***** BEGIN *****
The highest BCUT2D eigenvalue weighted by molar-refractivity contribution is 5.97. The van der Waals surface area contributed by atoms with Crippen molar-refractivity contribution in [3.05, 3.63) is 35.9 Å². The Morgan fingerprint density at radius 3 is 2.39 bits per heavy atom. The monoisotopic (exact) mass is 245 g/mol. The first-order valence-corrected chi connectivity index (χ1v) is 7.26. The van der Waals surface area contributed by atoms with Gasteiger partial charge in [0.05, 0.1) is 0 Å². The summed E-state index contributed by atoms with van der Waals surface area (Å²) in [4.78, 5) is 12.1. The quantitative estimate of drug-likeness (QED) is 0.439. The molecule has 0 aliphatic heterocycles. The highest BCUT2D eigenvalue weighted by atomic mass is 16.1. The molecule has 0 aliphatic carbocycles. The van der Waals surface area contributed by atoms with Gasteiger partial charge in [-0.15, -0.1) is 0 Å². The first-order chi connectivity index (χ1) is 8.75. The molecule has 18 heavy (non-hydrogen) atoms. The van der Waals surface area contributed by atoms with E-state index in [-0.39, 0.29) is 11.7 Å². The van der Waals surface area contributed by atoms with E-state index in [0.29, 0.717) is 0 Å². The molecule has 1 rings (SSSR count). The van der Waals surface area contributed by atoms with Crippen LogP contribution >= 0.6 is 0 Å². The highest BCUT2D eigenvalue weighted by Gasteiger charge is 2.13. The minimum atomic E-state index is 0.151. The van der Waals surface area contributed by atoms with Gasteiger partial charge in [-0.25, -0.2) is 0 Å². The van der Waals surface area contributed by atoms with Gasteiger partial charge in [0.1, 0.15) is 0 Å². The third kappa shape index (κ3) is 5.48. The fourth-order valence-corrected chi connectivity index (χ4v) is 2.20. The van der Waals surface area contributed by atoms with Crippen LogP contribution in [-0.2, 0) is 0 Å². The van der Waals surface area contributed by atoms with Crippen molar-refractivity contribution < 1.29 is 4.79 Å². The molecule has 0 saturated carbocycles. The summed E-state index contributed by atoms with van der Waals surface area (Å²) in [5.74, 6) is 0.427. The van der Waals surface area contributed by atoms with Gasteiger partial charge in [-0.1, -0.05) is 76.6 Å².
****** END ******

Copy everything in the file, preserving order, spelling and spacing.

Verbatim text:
The highest BCUT2D eigenvalue weighted by molar-refractivity contribution is 5.97. The van der Waals surface area contributed by atoms with Crippen molar-refractivity contribution in [3.05, 3.63) is 35.9 Å². The Morgan fingerprint density at radius 3 is 2.39 bits per heavy atom. The monoisotopic (exact) mass is 245 g/mol. The first-order valence-corrected chi connectivity index (χ1v) is 7.26. The van der Waals surface area contributed by atoms with Gasteiger partial charge in [0.05, 0.1) is 0 Å². The summed E-state index contributed by atoms with van der Waals surface area (Å²) in [4.78, 5) is 12.1. The quantitative estimate of drug-likeness (QED) is 0.439. The molecule has 0 aliphatic heterocycles. The highest BCUT2D eigenvalue weighted by atomic mass is 16.1. The molecule has 0 aliphatic carbocycles. The van der Waals surface area contributed by atoms with Gasteiger partial charge in [-0.15, -0.1) is 0 Å². The first-order chi connectivity index (χ1) is 8.75. The molecule has 18 heavy (non-hydrogen) atoms. The van der Waals surface area contributed by atoms with E-state index in [-0.39, 0.29) is 11.7 Å². The van der Waals surface area contributed by atoms with E-state index in [0.29, 0.717) is 0 Å². The molecule has 1 rings (SSSR count). The van der Waals surface area contributed by atoms with Crippen LogP contribution >= 0.6 is 0 Å². The highest BCUT2D eigenvalue weighted by Gasteiger charge is 2.13. The minimum atomic E-state index is 0.151. The van der Waals surface area contributed by atoms with Gasteiger partial charge in [-0.25, -0.2) is 0 Å². The van der Waals surface area contributed by atoms with Gasteiger partial charge in [0.1, 0.15) is 0 Å². The third kappa shape index (κ3) is 5.48. The fourth-order valence-corrected chi connectivity index (χ4v) is 2.20. The van der Waals surface area contributed by atoms with Crippen LogP contribution in [-0.2, 0) is 0 Å². The van der Waals surface area contributed by atoms with Crippen molar-refractivity contribution < 1.29 is 4.79 Å². The molecule has 0 saturated carbocycles. The summed E-state index contributed by atoms with van der Waals surface area (Å²) in [5.74, 6) is 0.427. The van der Waals surface area contributed by atoms with Gasteiger partial charge in [-0.1, -0.05) is 76.6 Å².